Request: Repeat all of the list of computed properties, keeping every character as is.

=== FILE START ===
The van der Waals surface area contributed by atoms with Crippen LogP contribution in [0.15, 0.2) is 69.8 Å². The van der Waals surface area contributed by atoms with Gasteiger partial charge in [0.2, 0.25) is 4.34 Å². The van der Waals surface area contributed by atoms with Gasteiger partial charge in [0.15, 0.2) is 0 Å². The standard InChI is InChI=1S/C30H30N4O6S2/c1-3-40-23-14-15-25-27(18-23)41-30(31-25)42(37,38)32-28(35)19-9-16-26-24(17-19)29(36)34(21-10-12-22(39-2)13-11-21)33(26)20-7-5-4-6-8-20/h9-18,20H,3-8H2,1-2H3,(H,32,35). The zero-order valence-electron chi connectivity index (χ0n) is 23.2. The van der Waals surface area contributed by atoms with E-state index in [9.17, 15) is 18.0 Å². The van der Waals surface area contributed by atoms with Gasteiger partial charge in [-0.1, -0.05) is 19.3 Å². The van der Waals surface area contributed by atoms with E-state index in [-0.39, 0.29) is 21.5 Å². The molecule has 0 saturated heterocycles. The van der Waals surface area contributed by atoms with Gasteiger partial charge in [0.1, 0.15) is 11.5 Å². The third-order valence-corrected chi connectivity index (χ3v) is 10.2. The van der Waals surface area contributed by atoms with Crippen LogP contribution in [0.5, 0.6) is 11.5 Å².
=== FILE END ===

The van der Waals surface area contributed by atoms with Crippen LogP contribution in [0.15, 0.2) is 69.8 Å². The van der Waals surface area contributed by atoms with Gasteiger partial charge in [0.2, 0.25) is 4.34 Å². The van der Waals surface area contributed by atoms with Gasteiger partial charge in [0.15, 0.2) is 0 Å². The standard InChI is InChI=1S/C30H30N4O6S2/c1-3-40-23-14-15-25-27(18-23)41-30(31-25)42(37,38)32-28(35)19-9-16-26-24(17-19)29(36)34(21-10-12-22(39-2)13-11-21)33(26)20-7-5-4-6-8-20/h9-18,20H,3-8H2,1-2H3,(H,32,35). The zero-order valence-electron chi connectivity index (χ0n) is 23.2. The van der Waals surface area contributed by atoms with E-state index in [9.17, 15) is 18.0 Å². The van der Waals surface area contributed by atoms with Gasteiger partial charge in [-0.1, -0.05) is 19.3 Å². The van der Waals surface area contributed by atoms with E-state index in [-0.39, 0.29) is 21.5 Å². The molecule has 0 saturated heterocycles. The van der Waals surface area contributed by atoms with Gasteiger partial charge in [0.1, 0.15) is 11.5 Å². The third-order valence-corrected chi connectivity index (χ3v) is 10.2. The van der Waals surface area contributed by atoms with Crippen LogP contribution in [0.5, 0.6) is 11.5 Å².